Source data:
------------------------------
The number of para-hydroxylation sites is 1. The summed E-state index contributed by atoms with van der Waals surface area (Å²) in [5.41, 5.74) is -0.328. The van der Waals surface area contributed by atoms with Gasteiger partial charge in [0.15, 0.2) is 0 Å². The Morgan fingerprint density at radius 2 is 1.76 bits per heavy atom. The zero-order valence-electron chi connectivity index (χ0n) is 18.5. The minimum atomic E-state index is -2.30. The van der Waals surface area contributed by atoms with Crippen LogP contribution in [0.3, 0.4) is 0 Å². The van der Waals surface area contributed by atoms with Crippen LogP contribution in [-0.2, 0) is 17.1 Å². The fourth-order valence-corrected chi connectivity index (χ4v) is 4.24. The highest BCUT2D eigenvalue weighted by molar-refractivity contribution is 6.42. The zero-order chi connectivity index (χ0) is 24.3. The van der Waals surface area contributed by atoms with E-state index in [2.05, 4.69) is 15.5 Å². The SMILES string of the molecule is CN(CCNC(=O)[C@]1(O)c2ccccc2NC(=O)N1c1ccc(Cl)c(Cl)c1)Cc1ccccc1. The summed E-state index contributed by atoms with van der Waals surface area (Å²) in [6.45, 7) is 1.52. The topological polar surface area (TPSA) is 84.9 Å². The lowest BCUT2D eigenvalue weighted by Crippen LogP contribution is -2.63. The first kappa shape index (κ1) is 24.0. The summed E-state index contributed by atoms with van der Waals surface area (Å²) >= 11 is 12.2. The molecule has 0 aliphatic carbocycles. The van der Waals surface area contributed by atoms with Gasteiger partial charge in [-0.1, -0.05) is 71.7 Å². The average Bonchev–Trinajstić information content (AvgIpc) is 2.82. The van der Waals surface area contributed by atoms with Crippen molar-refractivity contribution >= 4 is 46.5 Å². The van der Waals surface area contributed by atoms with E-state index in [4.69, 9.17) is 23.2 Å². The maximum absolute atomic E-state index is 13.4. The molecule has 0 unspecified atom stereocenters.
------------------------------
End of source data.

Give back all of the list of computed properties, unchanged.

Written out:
The number of para-hydroxylation sites is 1. The summed E-state index contributed by atoms with van der Waals surface area (Å²) in [5.41, 5.74) is -0.328. The van der Waals surface area contributed by atoms with Gasteiger partial charge in [0.15, 0.2) is 0 Å². The Morgan fingerprint density at radius 2 is 1.76 bits per heavy atom. The zero-order valence-electron chi connectivity index (χ0n) is 18.5. The minimum atomic E-state index is -2.30. The van der Waals surface area contributed by atoms with Crippen LogP contribution in [0.3, 0.4) is 0 Å². The van der Waals surface area contributed by atoms with Crippen LogP contribution in [-0.2, 0) is 17.1 Å². The fourth-order valence-corrected chi connectivity index (χ4v) is 4.24. The highest BCUT2D eigenvalue weighted by molar-refractivity contribution is 6.42. The zero-order chi connectivity index (χ0) is 24.3. The van der Waals surface area contributed by atoms with E-state index in [2.05, 4.69) is 15.5 Å². The SMILES string of the molecule is CN(CCNC(=O)[C@]1(O)c2ccccc2NC(=O)N1c1ccc(Cl)c(Cl)c1)Cc1ccccc1. The summed E-state index contributed by atoms with van der Waals surface area (Å²) in [6.45, 7) is 1.52. The topological polar surface area (TPSA) is 84.9 Å². The lowest BCUT2D eigenvalue weighted by Crippen LogP contribution is -2.63. The first kappa shape index (κ1) is 24.0. The summed E-state index contributed by atoms with van der Waals surface area (Å²) >= 11 is 12.2. The molecule has 0 aliphatic carbocycles. The van der Waals surface area contributed by atoms with Gasteiger partial charge in [-0.1, -0.05) is 71.7 Å². The average Bonchev–Trinajstić information content (AvgIpc) is 2.82. The van der Waals surface area contributed by atoms with Crippen molar-refractivity contribution >= 4 is 46.5 Å². The van der Waals surface area contributed by atoms with E-state index in [4.69, 9.17) is 23.2 Å². The maximum absolute atomic E-state index is 13.4. The molecule has 0 unspecified atom stereocenters.